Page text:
January 30, 2018

“More like a Greek tragedy”: A Q&A with Tom Malmquist, author of In Every Moment We Are Still Alive

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Today is a very big day around Melville House HQ: it’s the long-awaited publication day for Tom Malmquist’s In Every Moment We Are Still Alive, a novel, drawn from life, that’s already blazed a trail across Europe with its power, tenderness, precision and all-around emotional wallop.

The quick version (and prepare yourself, we’re going deep): a few years ago, while pregnant with their daughter, Tom’s partner Karin was revealed to be suffering from aggressive leukemia. Shortly after the birth of their daughter Livia, Karin died, plunging Tom simultaneously into untold depths of grief and the uncharted waters of first-time parenting. To make things even more complicated, his father was at the same time fighting a losing battle against cancer.

It’s a lot, and the book Tom drew from it is like nothing else — achingly poignant, transfixingly lucid, and bracingly honest. Today, to celebrate its release, we present this brief Q&A, in which we check in with him to ask how he’s doing and pose a few questions that arise in reading the book. You can—and should—also read a brief excerpt right over here.

 

The events of In Every Moment We Are Still Alive really took place, but it’s described as a novel. Why not a memoir?

I’m not sure I trust memoirs, especially memoirs about grief. Any story one tells is a fiction, inevitably, because each us is constrained by our own limited perspective. All books, even the “truest” ones, are fictional in some way. I knew I could come closer to my own truth by writing in fiction.

The most important thing for me is to touch the reader. Sometimes I’ve zoomed in on small details that jump out. Other times I’ve had to turn down the volume, because what happened is too much. I’ve added scenes, I’ve removed scenes. It’s all ultimately about working with what happened, fashioning the truth into something that lets me tell you what it was to lose my wife and my father at the very same time I was becoming a father myself. I’d say the book is more like a Greek tragedy than a memoir.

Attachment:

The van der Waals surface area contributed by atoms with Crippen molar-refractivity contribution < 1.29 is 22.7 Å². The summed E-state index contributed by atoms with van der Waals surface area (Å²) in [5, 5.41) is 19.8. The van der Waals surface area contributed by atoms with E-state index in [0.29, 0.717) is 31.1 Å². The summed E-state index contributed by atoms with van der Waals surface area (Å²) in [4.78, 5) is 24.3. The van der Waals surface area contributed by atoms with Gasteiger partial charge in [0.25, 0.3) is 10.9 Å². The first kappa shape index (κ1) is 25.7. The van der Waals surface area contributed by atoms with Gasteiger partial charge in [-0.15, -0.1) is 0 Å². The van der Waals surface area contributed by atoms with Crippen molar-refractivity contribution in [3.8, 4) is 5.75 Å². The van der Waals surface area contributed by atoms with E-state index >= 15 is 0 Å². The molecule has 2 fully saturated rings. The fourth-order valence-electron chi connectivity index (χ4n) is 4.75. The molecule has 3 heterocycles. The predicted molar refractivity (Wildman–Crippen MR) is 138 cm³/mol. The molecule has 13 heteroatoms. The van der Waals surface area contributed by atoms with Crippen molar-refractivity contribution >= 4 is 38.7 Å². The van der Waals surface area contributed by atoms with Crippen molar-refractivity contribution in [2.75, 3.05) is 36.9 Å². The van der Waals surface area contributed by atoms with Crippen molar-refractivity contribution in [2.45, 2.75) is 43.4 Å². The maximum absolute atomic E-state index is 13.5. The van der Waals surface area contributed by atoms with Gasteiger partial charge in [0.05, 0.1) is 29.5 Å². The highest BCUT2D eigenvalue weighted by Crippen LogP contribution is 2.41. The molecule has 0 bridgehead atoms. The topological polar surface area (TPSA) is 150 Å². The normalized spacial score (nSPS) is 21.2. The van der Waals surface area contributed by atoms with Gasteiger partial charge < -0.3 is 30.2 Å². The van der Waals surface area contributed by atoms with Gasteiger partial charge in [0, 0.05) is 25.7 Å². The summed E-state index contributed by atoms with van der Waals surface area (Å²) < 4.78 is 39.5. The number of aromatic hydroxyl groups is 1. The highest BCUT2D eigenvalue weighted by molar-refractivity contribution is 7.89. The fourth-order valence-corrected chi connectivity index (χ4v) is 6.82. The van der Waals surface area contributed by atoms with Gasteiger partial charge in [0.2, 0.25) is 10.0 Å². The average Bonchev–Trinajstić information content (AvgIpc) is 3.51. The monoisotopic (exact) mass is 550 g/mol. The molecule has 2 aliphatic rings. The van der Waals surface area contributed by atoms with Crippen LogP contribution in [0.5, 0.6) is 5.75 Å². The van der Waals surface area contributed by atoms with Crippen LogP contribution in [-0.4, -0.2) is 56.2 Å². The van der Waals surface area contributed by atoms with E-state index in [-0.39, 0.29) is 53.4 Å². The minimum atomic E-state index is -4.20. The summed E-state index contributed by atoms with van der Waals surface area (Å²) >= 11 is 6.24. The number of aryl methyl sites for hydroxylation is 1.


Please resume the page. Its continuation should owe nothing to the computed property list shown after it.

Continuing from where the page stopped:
How did you decide to write this book?

The day after Karin’s death, I tried to write some poetry, in my room at the hospital. I couldn’t — it was as though the poetry heightened the chaos I was feeling inside. It just made me feel worse.

But a few weeks after Karin’s passing, I wrote the eulogy for her funeral, and described everything that had gone on at the hospital. I wanted to tell our friends and family, the people that had loved her, what happened. I wrote it in prose, and I found that it gave structure to my sorrow, enabled me to describe what happened. I felt a bit better. Gradually, writing became my lifeline.

 

Probably a lot of new parents are wondering — how did you find the time to write?

When Livia was awake, I was taking care of her, of course. But when she was asleep, I’d have a choice: either curl up into a ball and start crying, or sit at my desk and write. I chose to write. I took satisfaction in creating something meaningful out of the meaninglessness of what had happened. At times, there was even joy in it.

 

There’s so much detail in the book. Where did that come from?

I didn’t just want to write a book about grief — I wanted to create a piece of art, a book that was good in its own right. The details are one of the aesthetic choices I made in the course of writing. The actual details of what was happening became important to me, psychologically, when I was at the hospital, and when I first got home; they were linchpins, holding me together. When I transcribed them into the book, they became linchpins of the narrative, too. They became emblematic of life, its vividness and diversity. If death is complete emptiness, I have come to see this richness of detail as its opposite.

 

The first part is so intense — very little punctuation, a lot of intensity. Why did you decide on that?

It’s just an attempt to describe things as they really were. The situation was  intense, naturally intense, chaotic. I wanted to create the feeling of a strong torrent, a deluge.

 

How are you and Livia doing today? What do you tell her about her mother?

Livia and I have a great relationship! She’s five now. I drop her off at daycare, then pick her up. She saves my life afresh every day.

As for her mother — I decided early on to meet Livia at her own level. No lies. When she asks where mommy is, I answer that mommy’s dead. I don’t want to be a father who avoids that subject or goes silent when the talk gets difficult. I won’t let what happened to Karin become a taboo subject. And it hasn’t — we talk about her a lot. Sometimes we cry, but mostly we laugh.

 


 

 

In Every Moment We Are Still Alive is on sale now. Buy your copy here, or at your neighborhood independent bookstore.

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